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The association between gas and galaxies II : the two-point correlation function.

Wilman, R. J. and Morris, S. L. and Jannuzi, B. T. and Davé, R. and Shone, A. M. (2007) 'The association between gas and galaxies II : the two-point correlation function.', Monthly notices of the Royal Astronomical Society., 375 (2). pp. 735-744.


We measure the two-point correlation function, ξAG, between galaxies and quasar absorption-line systems at z < 1, using the data set of Morris & Jannuzi on 16 lines-of-sight (LOS) with ultraviolet (UV) spectroscopy and galaxy multi-object spectroscopy (Paper I). The measurements are made in 2D redshift space out to π = 20 h1 Mpc (comoving) along the LOS and out to σ = 2 h1 Mpc projected; as a function of H i column density in the range NH I = 1013–1019 cm2, also for C iv absorption systems, and as a function of galaxy spectral type. This extends the absorber–galaxy pair analysis of Paper I. We find that the amplitude of the peak in ξAG at the smallest separations increases slowly as the lower limit on NH I is increased from 1013 to 1016 cm2, and then jumps sharply (albeit with substantial uncertainties) for NH I > 1017 cm2. For C iv absorbers, the peak strength of ξAG is roughly comparable to that of H i absorbers with NH I > 1016.5 cm2, consistent with the finding that the C iv absorbers are associated with strong H i absorbers. We do not reproduce the differences reported by Chen et al. between 1D ξAG measurements using galaxy subsamples of different spectral types. However, the full impact on the measurements of systematic differences in our samples is hard to quantify. We compare the observations with smoothed particle hydrodynamical (SPH) simulations and discover that in the observations ξAG is more concentrated to the smallest separations than in the simulations. The latter also display a 'finger of god' elongation of ξAG along the LOS in redshift space, which is absent from our data, but similar to that found by Ryan-Weber for the cross-correlation of quasar absorbers and H i-emission-selected galaxies. The physical origin of these 'fingers of god' is unclear, and we thus highlight several possible areas for further investigation.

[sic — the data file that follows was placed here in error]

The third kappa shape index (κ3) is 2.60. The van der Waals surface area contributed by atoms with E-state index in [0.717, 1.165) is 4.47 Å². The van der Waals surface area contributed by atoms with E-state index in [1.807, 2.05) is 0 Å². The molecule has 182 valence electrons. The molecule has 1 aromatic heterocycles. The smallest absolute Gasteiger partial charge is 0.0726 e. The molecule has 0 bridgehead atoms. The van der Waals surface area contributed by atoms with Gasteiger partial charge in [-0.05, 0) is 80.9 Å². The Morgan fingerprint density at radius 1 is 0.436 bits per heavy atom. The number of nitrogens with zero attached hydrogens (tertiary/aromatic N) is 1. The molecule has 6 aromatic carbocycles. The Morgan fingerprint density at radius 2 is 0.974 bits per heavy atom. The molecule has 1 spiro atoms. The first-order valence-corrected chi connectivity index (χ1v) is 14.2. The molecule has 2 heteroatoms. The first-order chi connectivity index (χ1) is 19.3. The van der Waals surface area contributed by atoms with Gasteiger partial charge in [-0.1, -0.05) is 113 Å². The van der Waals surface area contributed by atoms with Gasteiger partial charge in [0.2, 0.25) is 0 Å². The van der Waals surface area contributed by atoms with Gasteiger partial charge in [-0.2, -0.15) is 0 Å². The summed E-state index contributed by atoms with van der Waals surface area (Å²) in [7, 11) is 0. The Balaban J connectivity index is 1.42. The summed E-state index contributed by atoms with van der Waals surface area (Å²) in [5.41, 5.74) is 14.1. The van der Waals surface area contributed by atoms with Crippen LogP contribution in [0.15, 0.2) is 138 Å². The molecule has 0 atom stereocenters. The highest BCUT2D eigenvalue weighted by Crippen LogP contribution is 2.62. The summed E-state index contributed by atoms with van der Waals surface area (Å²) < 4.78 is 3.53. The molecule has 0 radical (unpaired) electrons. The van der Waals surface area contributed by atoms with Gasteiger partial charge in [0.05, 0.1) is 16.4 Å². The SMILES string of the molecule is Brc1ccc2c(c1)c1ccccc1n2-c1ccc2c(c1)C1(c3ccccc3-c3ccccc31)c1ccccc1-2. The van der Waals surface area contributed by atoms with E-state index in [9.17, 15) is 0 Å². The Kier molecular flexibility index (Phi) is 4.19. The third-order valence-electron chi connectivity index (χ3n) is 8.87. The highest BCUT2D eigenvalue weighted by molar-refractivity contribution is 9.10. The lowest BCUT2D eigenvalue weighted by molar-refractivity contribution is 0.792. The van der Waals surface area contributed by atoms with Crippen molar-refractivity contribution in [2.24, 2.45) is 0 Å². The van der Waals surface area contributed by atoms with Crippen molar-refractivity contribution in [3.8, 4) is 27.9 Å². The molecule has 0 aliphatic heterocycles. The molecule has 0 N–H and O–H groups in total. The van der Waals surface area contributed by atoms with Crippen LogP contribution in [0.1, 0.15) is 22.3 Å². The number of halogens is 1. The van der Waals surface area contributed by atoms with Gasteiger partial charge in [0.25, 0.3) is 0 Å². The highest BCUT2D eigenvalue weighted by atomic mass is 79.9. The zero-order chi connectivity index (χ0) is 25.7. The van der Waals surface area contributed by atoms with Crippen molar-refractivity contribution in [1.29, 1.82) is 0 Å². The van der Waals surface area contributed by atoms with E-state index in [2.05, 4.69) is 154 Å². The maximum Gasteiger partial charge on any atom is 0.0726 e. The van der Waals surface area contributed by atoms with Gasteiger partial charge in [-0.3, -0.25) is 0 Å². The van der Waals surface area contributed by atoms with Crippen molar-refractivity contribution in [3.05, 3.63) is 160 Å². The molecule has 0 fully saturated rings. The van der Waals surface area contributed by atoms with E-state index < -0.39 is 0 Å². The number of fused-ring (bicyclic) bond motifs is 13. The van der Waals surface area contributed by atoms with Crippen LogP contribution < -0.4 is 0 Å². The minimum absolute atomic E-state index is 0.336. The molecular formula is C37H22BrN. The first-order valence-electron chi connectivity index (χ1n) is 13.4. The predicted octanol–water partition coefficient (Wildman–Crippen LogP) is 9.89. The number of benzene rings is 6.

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Record Created:02 May 2008
Last Modified:24 Jul 2014 16:54

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